For each scope, you can create instant, temporary or custom filters:
•Instant quick and easy - this uses the selected data item and requires no further input from you
•Temporary like instant filters but not saved with any session data
•Custom allows you to define the characteristics of the filter
Finally - for each scope and type of filter, you can use any of the following elements of the selected data item as the filtering characteristic:
A fourth option allows you to filter the next run by DLL, either excluding that DLL, or including that DLL, in the list of DLLs that will be monitored.
The Hooked DLLs settings dialog is displayed.
•Edit Source Code... opens the default or preferred editor to edit the source code
The copy special sub-menu lets you copy to the clipboard any of the following attributes, (or all the information):
See the same option on the Memory view menu for more information.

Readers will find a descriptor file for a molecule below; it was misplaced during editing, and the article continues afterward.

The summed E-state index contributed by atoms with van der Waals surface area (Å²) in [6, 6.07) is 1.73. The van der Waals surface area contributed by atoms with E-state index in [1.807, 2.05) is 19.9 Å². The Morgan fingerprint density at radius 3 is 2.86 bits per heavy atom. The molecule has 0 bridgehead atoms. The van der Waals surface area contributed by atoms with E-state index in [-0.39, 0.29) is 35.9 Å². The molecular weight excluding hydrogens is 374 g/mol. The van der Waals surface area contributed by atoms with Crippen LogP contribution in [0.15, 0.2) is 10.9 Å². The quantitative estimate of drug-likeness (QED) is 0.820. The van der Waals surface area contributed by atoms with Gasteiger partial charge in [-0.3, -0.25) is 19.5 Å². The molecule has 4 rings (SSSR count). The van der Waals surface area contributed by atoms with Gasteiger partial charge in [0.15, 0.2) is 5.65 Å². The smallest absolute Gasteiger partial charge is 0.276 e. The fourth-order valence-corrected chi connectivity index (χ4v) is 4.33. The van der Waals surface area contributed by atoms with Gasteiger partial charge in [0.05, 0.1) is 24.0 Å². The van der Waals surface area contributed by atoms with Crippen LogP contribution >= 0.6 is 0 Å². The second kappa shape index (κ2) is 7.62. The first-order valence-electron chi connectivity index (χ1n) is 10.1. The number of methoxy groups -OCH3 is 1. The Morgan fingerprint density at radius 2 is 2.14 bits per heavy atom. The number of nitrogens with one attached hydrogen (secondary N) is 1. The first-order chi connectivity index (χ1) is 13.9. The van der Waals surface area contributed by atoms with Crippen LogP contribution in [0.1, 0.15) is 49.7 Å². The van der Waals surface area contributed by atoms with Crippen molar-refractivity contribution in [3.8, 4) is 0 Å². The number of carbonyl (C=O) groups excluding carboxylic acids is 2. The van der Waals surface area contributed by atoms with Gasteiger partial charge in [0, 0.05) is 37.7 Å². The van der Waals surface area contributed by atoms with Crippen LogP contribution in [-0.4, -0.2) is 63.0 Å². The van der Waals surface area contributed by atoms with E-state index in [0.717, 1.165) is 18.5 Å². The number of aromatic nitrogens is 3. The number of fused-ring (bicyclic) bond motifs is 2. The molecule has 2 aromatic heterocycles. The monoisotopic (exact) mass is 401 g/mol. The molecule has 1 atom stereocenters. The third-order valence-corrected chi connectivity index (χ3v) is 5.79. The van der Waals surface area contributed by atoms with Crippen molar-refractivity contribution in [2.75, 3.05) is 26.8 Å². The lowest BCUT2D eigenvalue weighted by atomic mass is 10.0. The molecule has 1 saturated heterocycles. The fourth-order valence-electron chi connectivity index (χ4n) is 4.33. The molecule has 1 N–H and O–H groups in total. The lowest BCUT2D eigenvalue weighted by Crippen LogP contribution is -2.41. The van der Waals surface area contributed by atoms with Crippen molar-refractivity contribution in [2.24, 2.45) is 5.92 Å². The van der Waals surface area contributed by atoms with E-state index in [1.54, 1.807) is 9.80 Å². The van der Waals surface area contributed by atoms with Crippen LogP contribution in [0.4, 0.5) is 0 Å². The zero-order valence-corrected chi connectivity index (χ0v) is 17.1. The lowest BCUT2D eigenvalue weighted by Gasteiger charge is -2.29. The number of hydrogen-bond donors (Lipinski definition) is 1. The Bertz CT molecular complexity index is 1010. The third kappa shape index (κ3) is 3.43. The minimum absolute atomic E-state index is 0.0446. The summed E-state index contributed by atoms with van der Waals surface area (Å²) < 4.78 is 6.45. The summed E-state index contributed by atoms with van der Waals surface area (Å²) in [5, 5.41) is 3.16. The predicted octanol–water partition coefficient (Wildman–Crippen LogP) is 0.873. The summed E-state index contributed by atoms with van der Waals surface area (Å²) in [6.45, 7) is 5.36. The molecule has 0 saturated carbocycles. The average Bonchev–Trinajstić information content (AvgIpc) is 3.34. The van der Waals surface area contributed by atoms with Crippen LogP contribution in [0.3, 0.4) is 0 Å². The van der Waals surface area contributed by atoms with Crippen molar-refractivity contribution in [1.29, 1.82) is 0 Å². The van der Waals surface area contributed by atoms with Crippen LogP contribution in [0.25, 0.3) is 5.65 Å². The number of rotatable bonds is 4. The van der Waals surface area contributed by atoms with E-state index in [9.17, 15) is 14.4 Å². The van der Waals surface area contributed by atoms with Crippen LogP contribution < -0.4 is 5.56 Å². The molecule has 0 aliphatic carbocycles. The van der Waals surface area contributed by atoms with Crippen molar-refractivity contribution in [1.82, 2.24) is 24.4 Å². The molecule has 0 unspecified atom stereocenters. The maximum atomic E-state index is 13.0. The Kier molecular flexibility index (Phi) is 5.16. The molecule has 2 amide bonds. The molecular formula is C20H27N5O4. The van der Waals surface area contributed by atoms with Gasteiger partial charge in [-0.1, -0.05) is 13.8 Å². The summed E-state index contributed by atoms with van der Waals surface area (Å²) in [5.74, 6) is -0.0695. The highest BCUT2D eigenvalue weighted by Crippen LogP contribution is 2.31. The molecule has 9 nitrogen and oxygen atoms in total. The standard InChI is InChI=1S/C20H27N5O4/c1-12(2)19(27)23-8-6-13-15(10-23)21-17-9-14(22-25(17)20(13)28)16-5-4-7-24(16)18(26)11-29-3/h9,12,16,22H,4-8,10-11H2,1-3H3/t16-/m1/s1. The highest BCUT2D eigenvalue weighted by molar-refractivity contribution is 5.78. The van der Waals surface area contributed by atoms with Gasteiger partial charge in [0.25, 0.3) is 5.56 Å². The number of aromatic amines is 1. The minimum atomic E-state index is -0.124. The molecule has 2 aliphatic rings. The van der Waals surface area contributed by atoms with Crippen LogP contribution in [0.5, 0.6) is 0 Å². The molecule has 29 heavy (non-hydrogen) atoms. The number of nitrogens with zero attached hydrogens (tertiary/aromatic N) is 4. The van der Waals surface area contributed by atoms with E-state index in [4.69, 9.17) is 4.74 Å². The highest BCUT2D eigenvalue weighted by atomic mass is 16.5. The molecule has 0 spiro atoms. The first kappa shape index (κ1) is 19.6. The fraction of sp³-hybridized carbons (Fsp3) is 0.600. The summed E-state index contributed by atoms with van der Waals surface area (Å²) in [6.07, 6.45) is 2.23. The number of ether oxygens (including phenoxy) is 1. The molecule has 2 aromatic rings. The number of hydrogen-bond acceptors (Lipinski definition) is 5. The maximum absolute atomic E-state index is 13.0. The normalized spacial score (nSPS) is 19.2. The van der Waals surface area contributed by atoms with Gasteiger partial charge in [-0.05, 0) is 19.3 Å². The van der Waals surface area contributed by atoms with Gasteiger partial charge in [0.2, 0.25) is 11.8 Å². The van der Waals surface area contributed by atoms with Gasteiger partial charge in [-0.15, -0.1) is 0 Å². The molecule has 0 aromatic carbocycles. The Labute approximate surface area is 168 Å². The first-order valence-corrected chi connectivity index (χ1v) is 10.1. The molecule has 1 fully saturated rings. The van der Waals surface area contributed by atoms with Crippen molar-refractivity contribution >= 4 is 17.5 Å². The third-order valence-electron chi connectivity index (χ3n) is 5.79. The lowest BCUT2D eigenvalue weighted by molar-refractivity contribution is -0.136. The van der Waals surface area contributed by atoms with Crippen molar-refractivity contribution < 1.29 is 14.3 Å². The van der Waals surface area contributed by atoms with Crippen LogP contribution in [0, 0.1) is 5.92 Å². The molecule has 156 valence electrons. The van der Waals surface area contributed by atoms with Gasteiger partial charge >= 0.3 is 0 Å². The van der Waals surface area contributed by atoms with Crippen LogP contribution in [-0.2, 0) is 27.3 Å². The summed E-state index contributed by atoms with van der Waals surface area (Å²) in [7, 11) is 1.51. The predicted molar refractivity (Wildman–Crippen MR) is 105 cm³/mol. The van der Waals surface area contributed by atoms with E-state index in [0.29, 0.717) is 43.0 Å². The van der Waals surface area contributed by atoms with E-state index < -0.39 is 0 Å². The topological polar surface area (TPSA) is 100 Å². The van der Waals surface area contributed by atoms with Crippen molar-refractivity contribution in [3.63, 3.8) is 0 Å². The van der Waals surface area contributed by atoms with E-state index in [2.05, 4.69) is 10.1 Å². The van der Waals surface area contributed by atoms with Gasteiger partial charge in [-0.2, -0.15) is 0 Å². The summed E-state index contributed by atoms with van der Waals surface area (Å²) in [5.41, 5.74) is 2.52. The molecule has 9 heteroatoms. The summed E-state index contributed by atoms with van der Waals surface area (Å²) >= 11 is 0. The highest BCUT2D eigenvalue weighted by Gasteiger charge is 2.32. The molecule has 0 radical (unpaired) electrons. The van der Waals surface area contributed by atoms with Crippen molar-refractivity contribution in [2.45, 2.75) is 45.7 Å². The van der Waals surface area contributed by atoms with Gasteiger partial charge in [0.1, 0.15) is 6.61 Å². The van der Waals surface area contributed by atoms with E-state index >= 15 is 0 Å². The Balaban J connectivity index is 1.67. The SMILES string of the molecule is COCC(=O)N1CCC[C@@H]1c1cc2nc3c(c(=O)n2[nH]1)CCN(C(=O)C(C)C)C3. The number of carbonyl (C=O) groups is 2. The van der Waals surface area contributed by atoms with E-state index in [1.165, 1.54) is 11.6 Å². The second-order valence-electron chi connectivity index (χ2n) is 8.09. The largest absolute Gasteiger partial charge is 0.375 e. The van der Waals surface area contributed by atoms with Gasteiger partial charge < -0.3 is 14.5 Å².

Bookmarks allow you to find a data item easily at a later date, while watermarks are used above to show only those items between two points in time
•Add Bookmark... adds a bookmark for the selected item
•Add Watermark... adds a watermark for the selected item
•Collapse or Expand Trace simply shows and hides data item information, the same as using the or buttons
•Collapse All completely collapses all data items in the upper window, including any source code views that were open
•Expand All expands all data items down to but not including the source code snapshots